We’ve all seen them; they’re in every soap display I have ever encountered: soaps in assorted shades of tan and café au lait and caramel and chocolate, scattered among their brilliantly colored kin like sparrows nesting with cockatiels. In some cases this may be a deliberate choice on the part of the soapmaker, but odds are that by far the bulk of them are due to vanilla, with a couple of other culprits trailing along behind.
Vanilla? Really? But surely people don’t make so very many vanilla soaps as to have 10 or more kinds in a display of 50 turn dark? Well, no. Or at least, not exactly. The thing is, vanilla is an incredibly common ingredient in fragrance blends. When you want sweet notes, or to smooth out a sharp woodsy combination, or provide a bit of depth to a particularly flighty floral, you turn to vanilla. It’s an indispensable component of any fragrancer’s repertoire, but it’s not without its down side: the aforementioned darkening.
Vanilla in its natural state is a complex assortment of aromatic compounds, and chief among them is one called vanillin. Vanillin is also present in synthetic vanilla fragrances, as it is readily synthesized and goes a long way toward giving the “vanilla” impression. It is also subject to oxidation, and that is where the story gets complicated.
See, I have known for as long as I have been making soap that vanilla-containing fragrances turn soap brown, and have assumed all along from the evidence that it was due to an oxidation reaction. After all, it happens from the outside in, as it would if air had to penetrate the soap, and things turning brown over time is almost always an oxidation reaction anyway; it seemed a safe enough bet. But when I tried looking into the chemistry of it to get some actual answers to feed to my voracious BUT WHY?! monster, the information I found was a frustrating mixture of uninformative and unhelpful. Vanillin, you see, is an aromatic (fancy science speak for “ring structure”, in this case, rather than “smells good”, even though it does) compound with a portion of its structure which indeed oxidizes readily, but it oxidizes to vanillic acid, which is colorless.
Colorless. Well. That certainly doesn’t answer the question of why things turn dark! So I kept looking, and found a few lab protocols with cautions on things to avoid doing when oxidizing vanillin to synthesize vanillic acid, lest it turn a dark brown in the process. Aha! Well, then. I still haven’t gathered enough data (and honestly, unless an cosmetic organic chemist comes wandering in and feels informative, I probably won’t, given the limitations of both my equipment and the time I feel justified in devoting to a piece of, let’s face it, fairly idle curiosity) to determine precisely what element present in soap (and bath salts, and a few other products which darken in the presence of vanilla) causes that effect on the reaction. I have some suspicions, but in any case I now feel fairly safe in declaring that the oxidation of vanillin to vanillic acid is responsible for the effect.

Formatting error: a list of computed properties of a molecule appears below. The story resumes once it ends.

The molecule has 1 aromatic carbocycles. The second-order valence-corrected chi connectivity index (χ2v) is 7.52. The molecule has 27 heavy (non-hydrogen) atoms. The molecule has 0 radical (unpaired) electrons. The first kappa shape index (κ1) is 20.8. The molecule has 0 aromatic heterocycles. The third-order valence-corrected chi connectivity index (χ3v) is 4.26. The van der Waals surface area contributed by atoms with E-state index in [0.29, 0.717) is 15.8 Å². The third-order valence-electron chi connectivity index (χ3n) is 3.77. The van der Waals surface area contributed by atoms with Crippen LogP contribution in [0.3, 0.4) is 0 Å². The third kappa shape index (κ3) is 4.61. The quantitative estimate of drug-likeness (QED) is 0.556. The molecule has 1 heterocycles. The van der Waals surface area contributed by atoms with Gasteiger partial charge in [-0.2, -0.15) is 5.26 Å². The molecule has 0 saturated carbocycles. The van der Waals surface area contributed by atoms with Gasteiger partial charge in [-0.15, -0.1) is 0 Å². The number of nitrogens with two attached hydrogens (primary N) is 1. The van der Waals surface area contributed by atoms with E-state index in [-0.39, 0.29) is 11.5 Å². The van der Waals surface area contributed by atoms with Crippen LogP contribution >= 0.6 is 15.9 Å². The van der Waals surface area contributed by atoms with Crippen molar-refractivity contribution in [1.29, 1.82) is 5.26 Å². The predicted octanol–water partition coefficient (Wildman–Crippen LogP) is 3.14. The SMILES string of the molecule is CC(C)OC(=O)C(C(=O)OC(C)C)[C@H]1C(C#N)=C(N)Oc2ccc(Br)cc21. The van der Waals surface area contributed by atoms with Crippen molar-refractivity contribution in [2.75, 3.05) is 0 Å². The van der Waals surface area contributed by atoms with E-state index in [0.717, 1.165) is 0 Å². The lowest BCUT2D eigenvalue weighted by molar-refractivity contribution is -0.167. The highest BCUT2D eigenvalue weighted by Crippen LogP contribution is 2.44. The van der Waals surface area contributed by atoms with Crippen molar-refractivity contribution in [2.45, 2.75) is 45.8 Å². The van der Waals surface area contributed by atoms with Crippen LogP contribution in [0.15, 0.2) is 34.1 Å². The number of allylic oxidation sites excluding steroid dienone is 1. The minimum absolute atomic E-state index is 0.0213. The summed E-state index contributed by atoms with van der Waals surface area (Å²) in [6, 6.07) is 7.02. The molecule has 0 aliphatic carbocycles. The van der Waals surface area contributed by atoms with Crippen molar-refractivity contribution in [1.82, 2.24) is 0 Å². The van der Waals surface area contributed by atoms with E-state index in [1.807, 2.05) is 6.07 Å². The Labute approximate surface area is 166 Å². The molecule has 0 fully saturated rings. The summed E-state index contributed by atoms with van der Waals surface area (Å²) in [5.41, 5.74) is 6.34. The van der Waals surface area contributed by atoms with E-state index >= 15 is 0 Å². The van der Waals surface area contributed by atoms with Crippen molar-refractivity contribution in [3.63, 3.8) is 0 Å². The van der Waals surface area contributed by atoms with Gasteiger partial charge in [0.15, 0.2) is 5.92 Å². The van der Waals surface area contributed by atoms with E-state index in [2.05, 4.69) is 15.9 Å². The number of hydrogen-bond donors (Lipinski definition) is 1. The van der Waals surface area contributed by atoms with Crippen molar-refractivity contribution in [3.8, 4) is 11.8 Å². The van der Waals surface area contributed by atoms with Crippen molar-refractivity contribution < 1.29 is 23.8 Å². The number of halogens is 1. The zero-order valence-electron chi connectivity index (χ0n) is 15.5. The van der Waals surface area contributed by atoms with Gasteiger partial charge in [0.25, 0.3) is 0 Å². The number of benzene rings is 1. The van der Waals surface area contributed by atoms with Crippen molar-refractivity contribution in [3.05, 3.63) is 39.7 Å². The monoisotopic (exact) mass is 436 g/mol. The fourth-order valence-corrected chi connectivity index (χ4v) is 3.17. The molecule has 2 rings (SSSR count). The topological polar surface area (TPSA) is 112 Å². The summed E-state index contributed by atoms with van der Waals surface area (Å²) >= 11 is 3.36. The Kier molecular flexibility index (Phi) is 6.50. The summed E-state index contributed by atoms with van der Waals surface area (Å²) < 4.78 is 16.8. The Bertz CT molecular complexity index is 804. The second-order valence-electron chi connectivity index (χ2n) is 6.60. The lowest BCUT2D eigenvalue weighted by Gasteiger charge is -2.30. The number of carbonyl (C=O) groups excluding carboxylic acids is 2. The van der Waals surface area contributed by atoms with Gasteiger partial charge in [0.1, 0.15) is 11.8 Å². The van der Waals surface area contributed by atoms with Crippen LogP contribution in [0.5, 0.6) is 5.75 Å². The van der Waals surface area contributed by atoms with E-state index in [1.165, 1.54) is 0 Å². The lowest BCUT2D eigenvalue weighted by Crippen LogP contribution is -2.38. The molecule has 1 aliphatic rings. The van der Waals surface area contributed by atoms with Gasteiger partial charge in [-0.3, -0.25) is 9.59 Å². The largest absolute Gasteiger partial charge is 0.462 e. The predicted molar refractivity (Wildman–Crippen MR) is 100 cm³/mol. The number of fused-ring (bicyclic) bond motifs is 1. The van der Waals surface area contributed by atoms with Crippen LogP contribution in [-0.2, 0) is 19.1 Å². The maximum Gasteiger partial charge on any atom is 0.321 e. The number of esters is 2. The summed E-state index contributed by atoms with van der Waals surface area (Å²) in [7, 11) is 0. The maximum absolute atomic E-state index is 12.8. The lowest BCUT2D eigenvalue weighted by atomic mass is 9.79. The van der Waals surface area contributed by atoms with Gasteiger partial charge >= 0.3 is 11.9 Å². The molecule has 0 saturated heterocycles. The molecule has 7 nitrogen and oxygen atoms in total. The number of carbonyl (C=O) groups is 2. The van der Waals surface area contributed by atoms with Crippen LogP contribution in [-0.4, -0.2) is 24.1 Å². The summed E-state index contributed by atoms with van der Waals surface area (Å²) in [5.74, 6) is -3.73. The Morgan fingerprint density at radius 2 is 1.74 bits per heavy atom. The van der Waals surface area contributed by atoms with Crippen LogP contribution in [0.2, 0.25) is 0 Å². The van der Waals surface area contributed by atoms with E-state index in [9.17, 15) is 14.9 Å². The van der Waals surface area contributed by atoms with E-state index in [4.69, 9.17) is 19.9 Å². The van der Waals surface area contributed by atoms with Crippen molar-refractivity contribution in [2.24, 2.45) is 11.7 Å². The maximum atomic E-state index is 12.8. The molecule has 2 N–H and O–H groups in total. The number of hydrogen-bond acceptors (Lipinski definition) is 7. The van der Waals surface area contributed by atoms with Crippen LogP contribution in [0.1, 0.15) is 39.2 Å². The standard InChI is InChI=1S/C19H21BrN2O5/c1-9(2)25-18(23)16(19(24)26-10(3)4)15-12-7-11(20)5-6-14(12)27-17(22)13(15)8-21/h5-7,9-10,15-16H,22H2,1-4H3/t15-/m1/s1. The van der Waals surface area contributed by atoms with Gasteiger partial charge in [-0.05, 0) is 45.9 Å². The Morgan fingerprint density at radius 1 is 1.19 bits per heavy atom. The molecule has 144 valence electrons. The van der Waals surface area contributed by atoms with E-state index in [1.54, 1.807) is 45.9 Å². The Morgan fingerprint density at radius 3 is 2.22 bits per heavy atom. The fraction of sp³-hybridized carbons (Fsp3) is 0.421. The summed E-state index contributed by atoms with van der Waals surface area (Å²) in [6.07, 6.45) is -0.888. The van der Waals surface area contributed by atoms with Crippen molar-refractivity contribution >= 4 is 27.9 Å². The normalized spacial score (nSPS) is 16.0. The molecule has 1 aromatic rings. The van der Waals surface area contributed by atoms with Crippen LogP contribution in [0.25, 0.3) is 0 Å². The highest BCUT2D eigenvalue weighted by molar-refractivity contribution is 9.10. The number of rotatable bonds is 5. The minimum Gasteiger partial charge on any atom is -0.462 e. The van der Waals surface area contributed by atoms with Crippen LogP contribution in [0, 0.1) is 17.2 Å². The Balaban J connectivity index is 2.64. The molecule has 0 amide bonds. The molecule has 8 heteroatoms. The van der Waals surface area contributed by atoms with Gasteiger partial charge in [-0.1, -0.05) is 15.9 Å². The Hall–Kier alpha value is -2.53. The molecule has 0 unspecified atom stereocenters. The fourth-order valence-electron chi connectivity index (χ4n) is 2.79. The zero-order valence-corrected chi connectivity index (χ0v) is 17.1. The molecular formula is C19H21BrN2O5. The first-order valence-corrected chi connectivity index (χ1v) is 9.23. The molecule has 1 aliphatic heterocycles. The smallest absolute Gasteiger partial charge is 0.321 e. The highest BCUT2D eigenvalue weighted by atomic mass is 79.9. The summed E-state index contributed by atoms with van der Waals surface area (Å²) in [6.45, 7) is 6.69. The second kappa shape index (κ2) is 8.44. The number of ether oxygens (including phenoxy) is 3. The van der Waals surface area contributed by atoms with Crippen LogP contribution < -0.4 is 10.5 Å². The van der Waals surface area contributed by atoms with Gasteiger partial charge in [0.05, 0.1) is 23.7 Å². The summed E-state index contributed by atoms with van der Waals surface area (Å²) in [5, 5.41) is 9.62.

What good does it do me to learn that? Right away, not much, really. I don’t mind the darkening of the soap; I think it provides an interesting challenge to create “looks” for soap with that constraint to their color schemes. So I won’t (at least not immediately) be looking for a way to prevent this oxidation reaction, given that it is perfectly harmless and does not cause the quality of the soap to deteriorate in any way. But if in the future I should change my mind about that, I now know that what I need to stop is an oxidation reaction, and so I would know where to start in on solving the problem.
For now, it’s just a piece of curiosity fulfilled to my satisfaction, and one more thing crossed off my list of “it just happens that way, that’s why” list of things that bug me about the accumulated wisdom of soapmaking. It’s great to know what works, but I like to know why it works, too; it makes it more likely I’ll have success when I decide to do variations on the themes. Science is fun! …even when it’s also frustrating. Which is actually most of the time; ask any scientist. Or don’t; they might throw things at you if it’s been a particularly frustrating day.